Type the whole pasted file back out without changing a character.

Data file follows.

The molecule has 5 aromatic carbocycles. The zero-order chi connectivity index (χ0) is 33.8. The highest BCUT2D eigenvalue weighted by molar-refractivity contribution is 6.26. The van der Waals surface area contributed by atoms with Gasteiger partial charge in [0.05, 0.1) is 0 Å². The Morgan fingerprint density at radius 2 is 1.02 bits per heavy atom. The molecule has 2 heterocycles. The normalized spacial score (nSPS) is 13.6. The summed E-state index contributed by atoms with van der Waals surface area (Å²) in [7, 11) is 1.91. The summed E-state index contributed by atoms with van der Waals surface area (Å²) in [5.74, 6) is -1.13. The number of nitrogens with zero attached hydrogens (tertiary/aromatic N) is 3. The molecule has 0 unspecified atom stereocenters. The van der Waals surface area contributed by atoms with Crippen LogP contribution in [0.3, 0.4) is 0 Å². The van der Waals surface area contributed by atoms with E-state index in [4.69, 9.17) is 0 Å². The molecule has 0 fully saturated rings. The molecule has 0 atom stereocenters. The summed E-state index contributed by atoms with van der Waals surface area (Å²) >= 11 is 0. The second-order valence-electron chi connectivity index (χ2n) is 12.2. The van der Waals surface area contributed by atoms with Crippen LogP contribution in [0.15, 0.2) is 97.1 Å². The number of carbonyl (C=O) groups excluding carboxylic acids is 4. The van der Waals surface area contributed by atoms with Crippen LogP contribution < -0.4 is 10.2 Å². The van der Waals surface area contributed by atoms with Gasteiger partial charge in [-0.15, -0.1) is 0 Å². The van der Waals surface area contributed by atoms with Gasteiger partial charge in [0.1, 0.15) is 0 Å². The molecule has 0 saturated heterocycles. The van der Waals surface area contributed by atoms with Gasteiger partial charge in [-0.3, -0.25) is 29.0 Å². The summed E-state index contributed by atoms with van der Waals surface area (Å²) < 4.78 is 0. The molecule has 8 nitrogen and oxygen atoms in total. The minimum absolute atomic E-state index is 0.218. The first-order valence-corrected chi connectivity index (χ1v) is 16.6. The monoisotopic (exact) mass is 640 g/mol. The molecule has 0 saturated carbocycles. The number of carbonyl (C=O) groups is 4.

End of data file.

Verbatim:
The molecule has 5 aromatic carbocycles. The zero-order chi connectivity index (χ0) is 33.8. The highest BCUT2D eigenvalue weighted by molar-refractivity contribution is 6.26. The van der Waals surface area contributed by atoms with Gasteiger partial charge in [0.05, 0.1) is 0 Å². The Morgan fingerprint density at radius 2 is 1.02 bits per heavy atom. The molecule has 2 heterocycles. The normalized spacial score (nSPS) is 13.6. The summed E-state index contributed by atoms with van der Waals surface area (Å²) in [7, 11) is 1.91. The summed E-state index contributed by atoms with van der Waals surface area (Å²) in [5.74, 6) is -1.13. The number of nitrogens with zero attached hydrogens (tertiary/aromatic N) is 3. The molecule has 0 unspecified atom stereocenters. The van der Waals surface area contributed by atoms with Crippen LogP contribution in [0.3, 0.4) is 0 Å². The van der Waals surface area contributed by atoms with E-state index in [4.69, 9.17) is 0 Å². The molecule has 0 fully saturated rings. The molecule has 0 atom stereocenters. The summed E-state index contributed by atoms with van der Waals surface area (Å²) >= 11 is 0. The second-order valence-electron chi connectivity index (χ2n) is 12.2. The van der Waals surface area contributed by atoms with Crippen LogP contribution in [0.15, 0.2) is 97.1 Å². The number of carbonyl (C=O) groups excluding carboxylic acids is 4. The van der Waals surface area contributed by atoms with Crippen LogP contribution < -0.4 is 10.2 Å². The van der Waals surface area contributed by atoms with Gasteiger partial charge in [-0.15, -0.1) is 0 Å². The van der Waals surface area contributed by atoms with Gasteiger partial charge in [0.1, 0.15) is 0 Å². The molecule has 0 saturated heterocycles. The van der Waals surface area contributed by atoms with Gasteiger partial charge in [-0.3, -0.25) is 29.0 Å². The summed E-state index contributed by atoms with van der Waals surface area (Å²) < 4.78 is 0. The molecule has 8 nitrogen and oxygen atoms in total. The minimum absolute atomic E-state index is 0.218. The first-order valence-corrected chi connectivity index (χ1v) is 16.6. The monoisotopic (exact) mass is 640 g/mol. The molecule has 0 saturated carbocycles. The number of carbonyl (C=O) groups is 4.